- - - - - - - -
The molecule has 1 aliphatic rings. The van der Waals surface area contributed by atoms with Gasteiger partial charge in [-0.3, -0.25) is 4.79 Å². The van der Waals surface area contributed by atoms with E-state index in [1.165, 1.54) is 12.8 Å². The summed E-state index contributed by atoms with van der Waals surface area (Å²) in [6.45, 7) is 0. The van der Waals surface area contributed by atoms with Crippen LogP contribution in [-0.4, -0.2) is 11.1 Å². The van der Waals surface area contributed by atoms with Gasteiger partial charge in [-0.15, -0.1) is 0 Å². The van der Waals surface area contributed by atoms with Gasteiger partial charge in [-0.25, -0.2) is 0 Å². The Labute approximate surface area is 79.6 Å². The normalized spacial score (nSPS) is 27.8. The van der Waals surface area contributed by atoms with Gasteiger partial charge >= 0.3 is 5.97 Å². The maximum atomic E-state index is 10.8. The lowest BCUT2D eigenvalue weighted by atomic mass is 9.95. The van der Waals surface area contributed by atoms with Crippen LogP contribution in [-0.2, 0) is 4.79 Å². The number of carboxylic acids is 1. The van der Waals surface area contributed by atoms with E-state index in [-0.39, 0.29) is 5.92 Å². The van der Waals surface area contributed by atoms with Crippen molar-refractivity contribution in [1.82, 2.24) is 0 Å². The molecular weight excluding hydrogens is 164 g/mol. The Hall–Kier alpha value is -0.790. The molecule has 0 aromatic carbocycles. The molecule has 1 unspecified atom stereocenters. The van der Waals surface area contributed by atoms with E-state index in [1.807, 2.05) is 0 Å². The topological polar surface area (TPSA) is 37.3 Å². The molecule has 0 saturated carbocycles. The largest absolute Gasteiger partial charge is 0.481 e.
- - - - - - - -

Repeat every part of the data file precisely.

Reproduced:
The molecule has 1 aliphatic rings. The van der Waals surface area contributed by atoms with Gasteiger partial charge in [-0.3, -0.25) is 4.79 Å². The van der Waals surface area contributed by atoms with E-state index in [1.165, 1.54) is 12.8 Å². The summed E-state index contributed by atoms with van der Waals surface area (Å²) in [6.45, 7) is 0. The van der Waals surface area contributed by atoms with Crippen LogP contribution in [-0.4, -0.2) is 11.1 Å². The van der Waals surface area contributed by atoms with Gasteiger partial charge in [-0.15, -0.1) is 0 Å². The van der Waals surface area contributed by atoms with Gasteiger partial charge in [-0.25, -0.2) is 0 Å². The Labute approximate surface area is 79.6 Å². The normalized spacial score (nSPS) is 27.8. The van der Waals surface area contributed by atoms with Gasteiger partial charge >= 0.3 is 5.97 Å². The maximum atomic E-state index is 10.8. The lowest BCUT2D eigenvalue weighted by atomic mass is 9.95. The van der Waals surface area contributed by atoms with Crippen LogP contribution in [-0.2, 0) is 4.79 Å². The number of carboxylic acids is 1. The van der Waals surface area contributed by atoms with E-state index in [-0.39, 0.29) is 5.92 Å². The van der Waals surface area contributed by atoms with Crippen molar-refractivity contribution in [1.82, 2.24) is 0 Å². The molecular weight excluding hydrogens is 164 g/mol. The Hall–Kier alpha value is -0.790. The molecule has 0 aromatic carbocycles. The molecule has 1 unspecified atom stereocenters. The van der Waals surface area contributed by atoms with E-state index in [1.807, 2.05) is 0 Å². The topological polar surface area (TPSA) is 37.3 Å². The molecule has 0 saturated carbocycles. The largest absolute Gasteiger partial charge is 0.481 e.